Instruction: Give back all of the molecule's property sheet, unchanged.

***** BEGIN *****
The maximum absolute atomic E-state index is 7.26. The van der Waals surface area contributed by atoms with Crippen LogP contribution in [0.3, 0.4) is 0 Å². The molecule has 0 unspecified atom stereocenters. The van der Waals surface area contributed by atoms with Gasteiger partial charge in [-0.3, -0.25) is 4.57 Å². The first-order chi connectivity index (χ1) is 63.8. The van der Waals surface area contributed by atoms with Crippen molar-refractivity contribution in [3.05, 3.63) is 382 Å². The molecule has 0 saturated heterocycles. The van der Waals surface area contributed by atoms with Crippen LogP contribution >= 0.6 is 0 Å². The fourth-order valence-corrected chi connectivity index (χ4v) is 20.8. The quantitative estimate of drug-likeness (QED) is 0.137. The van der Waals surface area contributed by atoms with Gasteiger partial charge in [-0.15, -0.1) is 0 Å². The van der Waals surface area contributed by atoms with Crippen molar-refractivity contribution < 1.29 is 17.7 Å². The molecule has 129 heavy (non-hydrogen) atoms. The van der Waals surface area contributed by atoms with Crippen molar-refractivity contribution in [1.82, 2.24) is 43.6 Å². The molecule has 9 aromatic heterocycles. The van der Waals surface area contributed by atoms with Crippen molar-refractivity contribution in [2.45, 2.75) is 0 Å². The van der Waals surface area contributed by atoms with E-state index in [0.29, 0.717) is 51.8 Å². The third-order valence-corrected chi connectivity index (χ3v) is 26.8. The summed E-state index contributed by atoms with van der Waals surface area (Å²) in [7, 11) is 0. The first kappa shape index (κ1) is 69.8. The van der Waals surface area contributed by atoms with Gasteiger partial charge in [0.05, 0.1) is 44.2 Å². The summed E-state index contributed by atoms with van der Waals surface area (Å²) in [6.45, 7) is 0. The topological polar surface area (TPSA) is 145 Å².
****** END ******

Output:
The maximum absolute atomic E-state index is 7.26. The van der Waals surface area contributed by atoms with Crippen LogP contribution in [0.3, 0.4) is 0 Å². The molecule has 0 unspecified atom stereocenters. The van der Waals surface area contributed by atoms with Gasteiger partial charge in [-0.3, -0.25) is 4.57 Å². The first-order chi connectivity index (χ1) is 63.8. The van der Waals surface area contributed by atoms with Crippen molar-refractivity contribution in [3.05, 3.63) is 382 Å². The molecule has 0 saturated heterocycles. The van der Waals surface area contributed by atoms with Crippen LogP contribution >= 0.6 is 0 Å². The fourth-order valence-corrected chi connectivity index (χ4v) is 20.8. The quantitative estimate of drug-likeness (QED) is 0.137. The van der Waals surface area contributed by atoms with Gasteiger partial charge in [-0.15, -0.1) is 0 Å². The van der Waals surface area contributed by atoms with Crippen molar-refractivity contribution < 1.29 is 17.7 Å². The molecule has 129 heavy (non-hydrogen) atoms. The van der Waals surface area contributed by atoms with Crippen molar-refractivity contribution in [1.82, 2.24) is 43.6 Å². The molecule has 9 aromatic heterocycles. The van der Waals surface area contributed by atoms with Crippen molar-refractivity contribution in [2.45, 2.75) is 0 Å². The van der Waals surface area contributed by atoms with E-state index in [0.29, 0.717) is 51.8 Å². The third-order valence-corrected chi connectivity index (χ3v) is 26.8. The summed E-state index contributed by atoms with van der Waals surface area (Å²) in [7, 11) is 0. The first kappa shape index (κ1) is 69.8. The van der Waals surface area contributed by atoms with Gasteiger partial charge in [0.05, 0.1) is 44.2 Å². The summed E-state index contributed by atoms with van der Waals surface area (Å²) in [6.45, 7) is 0. The topological polar surface area (TPSA) is 145 Å².